New EU sovereign bond trading data underlines need for careful post-trade deferrals calibration | AFME

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New EU sovereign bond trading data underlines need for careful post-trade deferrals calibration
13 Oct 2022
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The Association for Financial Markets in Europe (AFME) and FINBOURNE Technology have today published the second in a series of new reports, which analyses EU sovereign and public bond trading data consolidated from numerous sources for the period of March to December 2021. This report follows an earlier April 2022 report which focused on the corporate bond trading landscape.


The new data from this report demonstrates the following principal findings:


  1. There is a high degree of trade transparency in EU sovereign bond markets, especially when compared to corporate bond markets, with a significant majority of EU government bond trades (76%) currently being made real-time transparent (compared to 8% of corporate bond trades). However, the quality of the sovereign data set is materially worse than the corporate bond data set due to a high level of distortion caused by the inconsistent use of some flags, among other issues. This needs to be addressed by ESMA


  1. The majority (60%) of government bond-related trades on EU venues are non-EU bonds from the US, UK and other countries. Notably, Table 1 shows the trading volume of US Treasuries is nearly the same as for all EU issuers (circa 40% of total volumes).  This means it is currently hard to have a clear view of the trading of EU-based issuers with the large amount of trading in the EU by non-EU issuers clouding the picture. AFME believes improvements could be made, for example, by narrowing the scope of MiFIR trade reporting to only cover EU-issuers, which would then be the basis on which deferrals should be calibrated. This would be similar in some respects to the US TRACE system, which focuses only on securities issued in the US. This re-focus would further support an EU fixed income consolidated tape focused on EU markets.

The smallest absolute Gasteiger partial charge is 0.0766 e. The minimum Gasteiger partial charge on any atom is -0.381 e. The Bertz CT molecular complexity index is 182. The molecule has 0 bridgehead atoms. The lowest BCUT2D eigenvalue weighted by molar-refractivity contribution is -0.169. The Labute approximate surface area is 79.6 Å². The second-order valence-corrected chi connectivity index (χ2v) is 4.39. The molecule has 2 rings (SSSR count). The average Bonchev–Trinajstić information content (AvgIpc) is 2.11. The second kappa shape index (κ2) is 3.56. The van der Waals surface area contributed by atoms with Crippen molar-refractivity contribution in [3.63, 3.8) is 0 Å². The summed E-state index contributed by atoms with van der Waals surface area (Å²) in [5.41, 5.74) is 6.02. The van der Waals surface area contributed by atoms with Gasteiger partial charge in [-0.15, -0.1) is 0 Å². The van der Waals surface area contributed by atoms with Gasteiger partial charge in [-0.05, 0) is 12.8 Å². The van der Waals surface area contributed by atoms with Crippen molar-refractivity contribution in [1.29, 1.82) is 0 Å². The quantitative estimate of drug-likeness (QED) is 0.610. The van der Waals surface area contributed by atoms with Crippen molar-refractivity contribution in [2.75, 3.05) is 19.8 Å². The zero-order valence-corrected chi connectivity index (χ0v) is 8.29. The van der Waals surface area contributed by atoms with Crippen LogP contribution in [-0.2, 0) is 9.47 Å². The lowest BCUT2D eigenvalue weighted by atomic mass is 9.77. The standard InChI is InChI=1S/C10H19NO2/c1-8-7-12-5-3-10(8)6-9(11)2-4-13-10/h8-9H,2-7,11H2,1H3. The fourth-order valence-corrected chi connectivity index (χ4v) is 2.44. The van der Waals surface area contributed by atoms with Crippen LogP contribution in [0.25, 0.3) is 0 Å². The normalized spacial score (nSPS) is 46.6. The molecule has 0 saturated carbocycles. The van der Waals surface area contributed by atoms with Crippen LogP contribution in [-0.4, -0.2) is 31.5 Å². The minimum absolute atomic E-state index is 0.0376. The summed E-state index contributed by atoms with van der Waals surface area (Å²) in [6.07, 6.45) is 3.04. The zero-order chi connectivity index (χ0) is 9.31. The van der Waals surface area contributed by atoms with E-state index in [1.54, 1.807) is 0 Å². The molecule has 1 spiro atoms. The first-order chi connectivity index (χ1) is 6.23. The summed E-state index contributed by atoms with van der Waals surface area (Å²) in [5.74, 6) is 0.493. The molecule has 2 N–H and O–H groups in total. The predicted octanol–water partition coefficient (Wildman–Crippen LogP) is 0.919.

Adam Farkas, Chief Executive of AFME, said: “This second data analysis from AFME and FINBOURNE Technology reiterates the importance of an accurately calibrated deferral regime for EU sovereign bonds. This would help grow the EU fixed income market by focusing on opportunities to further increase transparency where appropriate, while carefully calibrating deferrals to avoid causing undue risk for market makers, which could negatively impact the amount of liquidity that they are able to provide.  

“In order to further improve transparency, AFME believes MiFIR reporting of sovereign and public bond trading activity should be analysed by ESMA to confirm precisely through data analysis where increased transparency will not damage market liquidity.”